An anonymous donor has come forward with an offer to provide the funds for a new church for the First Baptist Church congregation in Sutherland Springs, Texas, Religion News Service reports.
CBS News reported Thursday that the original church, in which 26 people were killed and 20 were injured in a mass shooting on Sunday, was set to be destroyed after Pastor Frank Pomeroy told the Southern Baptist Convention the building was “too stark of a reminder” of what happened.
Pomeroy lost his 14-year-old daughter in the shooting.
“They did say, ‘We can’t go back in there,’” Frank Page, chairman of the Southern Baptist Convention, said of his conversations with members of First Baptist, a congregation of about 100 located 30 miles from San Antonio.
“It’s going to be a reminder of the horrific violence against innocent people.”
“The pastor expressed his desire that perhaps the best way forward is to have the church demolished and replaced with a prayer garden,” Southern Baptist Convention spokesman Frank Oldham said, according to USA Today.
He also added, however, that congregants “had a chance to fully deal with the grief and then come together to make a decision.”
“There should still be church but not here,” said Charlene Uhl, whose 16-year-old daughter died in the attack.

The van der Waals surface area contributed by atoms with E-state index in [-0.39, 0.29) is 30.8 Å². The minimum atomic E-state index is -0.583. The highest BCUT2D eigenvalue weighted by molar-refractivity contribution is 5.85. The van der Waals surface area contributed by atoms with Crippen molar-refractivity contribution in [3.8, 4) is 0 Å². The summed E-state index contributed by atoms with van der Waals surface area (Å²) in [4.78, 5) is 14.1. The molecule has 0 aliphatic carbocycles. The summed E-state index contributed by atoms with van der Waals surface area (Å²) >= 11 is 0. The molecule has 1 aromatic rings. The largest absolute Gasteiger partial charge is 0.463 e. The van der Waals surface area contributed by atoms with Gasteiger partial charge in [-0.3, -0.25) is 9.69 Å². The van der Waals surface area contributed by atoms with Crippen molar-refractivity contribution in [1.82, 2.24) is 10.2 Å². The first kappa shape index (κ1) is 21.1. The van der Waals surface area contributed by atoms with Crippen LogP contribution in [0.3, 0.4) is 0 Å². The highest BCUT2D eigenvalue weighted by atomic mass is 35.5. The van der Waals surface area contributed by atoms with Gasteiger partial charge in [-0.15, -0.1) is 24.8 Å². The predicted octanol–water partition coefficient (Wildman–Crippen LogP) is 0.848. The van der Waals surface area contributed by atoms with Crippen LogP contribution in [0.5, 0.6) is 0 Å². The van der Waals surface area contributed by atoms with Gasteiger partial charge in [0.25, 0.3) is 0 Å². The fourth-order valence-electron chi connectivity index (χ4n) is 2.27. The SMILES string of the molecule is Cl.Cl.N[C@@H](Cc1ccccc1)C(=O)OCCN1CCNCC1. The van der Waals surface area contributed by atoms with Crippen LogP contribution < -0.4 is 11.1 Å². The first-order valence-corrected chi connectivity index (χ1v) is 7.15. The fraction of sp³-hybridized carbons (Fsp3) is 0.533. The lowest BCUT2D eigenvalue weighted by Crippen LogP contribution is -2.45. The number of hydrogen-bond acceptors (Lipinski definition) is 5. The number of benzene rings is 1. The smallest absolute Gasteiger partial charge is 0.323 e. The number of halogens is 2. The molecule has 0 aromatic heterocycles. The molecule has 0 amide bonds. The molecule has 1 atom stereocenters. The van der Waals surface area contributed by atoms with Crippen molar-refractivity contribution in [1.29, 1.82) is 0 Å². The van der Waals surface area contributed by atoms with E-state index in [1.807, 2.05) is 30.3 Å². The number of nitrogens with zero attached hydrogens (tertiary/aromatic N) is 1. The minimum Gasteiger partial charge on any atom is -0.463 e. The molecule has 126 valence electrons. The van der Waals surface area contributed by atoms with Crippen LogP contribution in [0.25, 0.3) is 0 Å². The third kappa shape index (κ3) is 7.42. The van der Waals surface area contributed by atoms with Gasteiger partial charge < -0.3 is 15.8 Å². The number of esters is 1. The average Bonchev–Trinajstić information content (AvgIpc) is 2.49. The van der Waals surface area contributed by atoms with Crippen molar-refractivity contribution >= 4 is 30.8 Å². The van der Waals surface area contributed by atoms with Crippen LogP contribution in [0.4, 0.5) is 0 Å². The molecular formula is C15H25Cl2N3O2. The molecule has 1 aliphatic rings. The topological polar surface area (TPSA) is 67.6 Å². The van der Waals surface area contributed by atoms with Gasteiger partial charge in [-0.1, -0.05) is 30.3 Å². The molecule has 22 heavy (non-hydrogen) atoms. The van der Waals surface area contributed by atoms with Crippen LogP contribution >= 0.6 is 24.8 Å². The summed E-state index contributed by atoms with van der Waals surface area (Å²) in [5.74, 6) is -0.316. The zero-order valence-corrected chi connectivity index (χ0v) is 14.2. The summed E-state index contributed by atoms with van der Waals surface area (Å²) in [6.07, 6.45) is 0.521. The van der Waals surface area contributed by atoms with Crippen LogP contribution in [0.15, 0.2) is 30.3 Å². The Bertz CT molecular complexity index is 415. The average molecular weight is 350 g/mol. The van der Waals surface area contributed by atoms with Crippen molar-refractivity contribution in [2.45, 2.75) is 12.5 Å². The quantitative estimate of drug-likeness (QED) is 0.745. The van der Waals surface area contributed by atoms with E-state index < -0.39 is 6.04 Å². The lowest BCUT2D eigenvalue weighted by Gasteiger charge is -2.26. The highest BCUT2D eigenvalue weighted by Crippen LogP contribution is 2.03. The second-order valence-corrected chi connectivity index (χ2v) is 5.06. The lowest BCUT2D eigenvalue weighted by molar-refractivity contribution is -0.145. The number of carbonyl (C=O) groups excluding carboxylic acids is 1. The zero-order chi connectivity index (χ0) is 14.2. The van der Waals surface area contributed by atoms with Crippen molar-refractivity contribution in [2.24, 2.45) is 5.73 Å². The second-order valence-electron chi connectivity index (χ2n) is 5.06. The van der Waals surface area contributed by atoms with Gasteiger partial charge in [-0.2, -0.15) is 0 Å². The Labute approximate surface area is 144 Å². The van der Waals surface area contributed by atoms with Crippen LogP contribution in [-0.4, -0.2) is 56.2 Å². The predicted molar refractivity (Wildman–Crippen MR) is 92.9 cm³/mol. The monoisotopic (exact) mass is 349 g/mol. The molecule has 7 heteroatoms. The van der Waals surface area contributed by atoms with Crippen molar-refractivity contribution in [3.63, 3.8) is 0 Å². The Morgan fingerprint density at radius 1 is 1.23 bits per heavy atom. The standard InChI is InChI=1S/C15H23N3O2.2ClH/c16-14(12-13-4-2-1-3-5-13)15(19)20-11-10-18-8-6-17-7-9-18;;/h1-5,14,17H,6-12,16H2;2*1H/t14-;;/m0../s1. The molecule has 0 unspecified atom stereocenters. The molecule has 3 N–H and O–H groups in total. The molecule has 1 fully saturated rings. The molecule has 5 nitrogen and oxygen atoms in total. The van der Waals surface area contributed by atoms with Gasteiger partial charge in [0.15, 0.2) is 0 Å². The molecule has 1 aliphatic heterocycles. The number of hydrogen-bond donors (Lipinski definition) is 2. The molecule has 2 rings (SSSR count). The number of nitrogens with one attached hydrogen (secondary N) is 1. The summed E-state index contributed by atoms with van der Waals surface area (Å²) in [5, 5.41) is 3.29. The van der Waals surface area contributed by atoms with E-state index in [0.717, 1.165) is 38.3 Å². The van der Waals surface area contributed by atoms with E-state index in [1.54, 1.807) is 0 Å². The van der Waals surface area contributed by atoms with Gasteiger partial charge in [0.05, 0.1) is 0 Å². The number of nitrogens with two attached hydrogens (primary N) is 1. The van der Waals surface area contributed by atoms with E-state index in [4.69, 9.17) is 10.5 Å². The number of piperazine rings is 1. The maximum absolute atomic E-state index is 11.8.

“Who would want to go back in there?” said Jeannie Brown, a former resident of Sutherland Springs who was visiting from Indiana. “But then if it is destroyed, does that mean he (the gunman) won?”
Well, apparently not — at least not if this anonymous donor has anything to do about it.
News reports did not include details about the potential donor — such as how the offer was made or what reasons he or she might have given. However, Replacing buildings after mass murder is a fairly regular process.
The most famous example, obviously, was Sandy Hook Elementary School in Newtown, Connecticut, where 26 adults and children were murdered in 2012. It was torn down and replaced with a brand new building. Columbine High School in Littleton, Colorado, was also partially torn down and rebuilt after the 1999 attack by two students that killed 13.
However, church shootings — especially ones this deadly — are terra nova for our society.
As Ms. Brown points out, this sick shooter should not be allowed to win.
Building a new church would certainly be one of the best ways to ensure that he doesn’t.
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